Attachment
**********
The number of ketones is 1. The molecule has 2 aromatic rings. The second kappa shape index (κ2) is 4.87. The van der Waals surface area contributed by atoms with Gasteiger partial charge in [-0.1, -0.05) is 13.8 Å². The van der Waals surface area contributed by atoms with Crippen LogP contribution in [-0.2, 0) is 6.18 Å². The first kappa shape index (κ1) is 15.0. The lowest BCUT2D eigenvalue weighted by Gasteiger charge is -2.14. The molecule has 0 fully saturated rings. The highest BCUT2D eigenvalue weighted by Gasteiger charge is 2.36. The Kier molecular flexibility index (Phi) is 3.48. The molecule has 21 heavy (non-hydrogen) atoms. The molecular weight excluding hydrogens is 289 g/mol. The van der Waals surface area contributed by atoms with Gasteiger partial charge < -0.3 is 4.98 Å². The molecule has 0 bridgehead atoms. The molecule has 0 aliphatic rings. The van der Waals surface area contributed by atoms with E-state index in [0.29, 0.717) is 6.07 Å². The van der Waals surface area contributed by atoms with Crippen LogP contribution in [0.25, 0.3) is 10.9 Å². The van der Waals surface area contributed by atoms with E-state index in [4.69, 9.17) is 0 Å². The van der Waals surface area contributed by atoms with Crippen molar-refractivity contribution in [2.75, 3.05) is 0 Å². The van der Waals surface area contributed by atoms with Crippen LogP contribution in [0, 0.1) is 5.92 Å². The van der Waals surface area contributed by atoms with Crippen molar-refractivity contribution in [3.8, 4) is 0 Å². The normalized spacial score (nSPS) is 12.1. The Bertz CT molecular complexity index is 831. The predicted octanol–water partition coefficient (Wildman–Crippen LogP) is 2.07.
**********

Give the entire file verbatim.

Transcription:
The number of ketones is 1. The molecule has 2 aromatic rings. The second kappa shape index (κ2) is 4.87. The van der Waals surface area contributed by atoms with Gasteiger partial charge in [-0.1, -0.05) is 13.8 Å². The van der Waals surface area contributed by atoms with Crippen LogP contribution in [-0.2, 0) is 6.18 Å². The first kappa shape index (κ1) is 15.0. The lowest BCUT2D eigenvalue weighted by Gasteiger charge is -2.14. The molecule has 0 fully saturated rings. The highest BCUT2D eigenvalue weighted by Gasteiger charge is 2.36. The Kier molecular flexibility index (Phi) is 3.48. The molecule has 21 heavy (non-hydrogen) atoms. The molecular weight excluding hydrogens is 289 g/mol. The van der Waals surface area contributed by atoms with Gasteiger partial charge < -0.3 is 4.98 Å². The molecule has 0 bridgehead atoms. The molecule has 0 aliphatic rings. The van der Waals surface area contributed by atoms with E-state index in [0.29, 0.717) is 6.07 Å². The van der Waals surface area contributed by atoms with Crippen LogP contribution in [0.25, 0.3) is 10.9 Å². The van der Waals surface area contributed by atoms with E-state index in [4.69, 9.17) is 0 Å². The van der Waals surface area contributed by atoms with Crippen molar-refractivity contribution in [2.75, 3.05) is 0 Å². The van der Waals surface area contributed by atoms with Crippen LogP contribution in [0, 0.1) is 5.92 Å². The van der Waals surface area contributed by atoms with Crippen molar-refractivity contribution in [3.8, 4) is 0 Å². The normalized spacial score (nSPS) is 12.1. The Bertz CT molecular complexity index is 831. The predicted octanol–water partition coefficient (Wildman–Crippen LogP) is 2.07.